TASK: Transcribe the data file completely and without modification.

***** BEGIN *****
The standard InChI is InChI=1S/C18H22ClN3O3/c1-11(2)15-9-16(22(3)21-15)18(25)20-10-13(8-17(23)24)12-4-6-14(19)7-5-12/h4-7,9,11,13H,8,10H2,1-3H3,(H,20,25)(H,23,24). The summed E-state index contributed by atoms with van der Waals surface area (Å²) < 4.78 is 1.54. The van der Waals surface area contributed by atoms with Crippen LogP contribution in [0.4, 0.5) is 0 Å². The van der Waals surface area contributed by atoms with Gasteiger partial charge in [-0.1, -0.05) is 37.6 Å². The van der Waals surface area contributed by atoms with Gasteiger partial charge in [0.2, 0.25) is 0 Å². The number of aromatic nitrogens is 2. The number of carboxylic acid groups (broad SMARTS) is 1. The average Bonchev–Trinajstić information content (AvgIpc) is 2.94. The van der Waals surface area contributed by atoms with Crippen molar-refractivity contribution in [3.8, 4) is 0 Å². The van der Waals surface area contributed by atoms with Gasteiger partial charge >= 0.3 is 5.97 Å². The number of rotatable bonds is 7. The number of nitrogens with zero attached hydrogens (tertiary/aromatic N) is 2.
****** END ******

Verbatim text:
The standard InChI is InChI=1S/C18H22ClN3O3/c1-11(2)15-9-16(22(3)21-15)18(25)20-10-13(8-17(23)24)12-4-6-14(19)7-5-12/h4-7,9,11,13H,8,10H2,1-3H3,(H,20,25)(H,23,24). The summed E-state index contributed by atoms with van der Waals surface area (Å²) < 4.78 is 1.54. The van der Waals surface area contributed by atoms with Crippen LogP contribution in [0.4, 0.5) is 0 Å². The van der Waals surface area contributed by atoms with Gasteiger partial charge in [-0.1, -0.05) is 37.6 Å². The van der Waals surface area contributed by atoms with Gasteiger partial charge in [0.2, 0.25) is 0 Å². The number of aromatic nitrogens is 2. The number of carboxylic acid groups (broad SMARTS) is 1. The average Bonchev–Trinajstić information content (AvgIpc) is 2.94. The van der Waals surface area contributed by atoms with Crippen molar-refractivity contribution in [3.8, 4) is 0 Å². The van der Waals surface area contributed by atoms with Gasteiger partial charge >= 0.3 is 5.97 Å². The number of rotatable bonds is 7. The number of nitrogens with zero attached hydrogens (tertiary/aromatic N) is 2.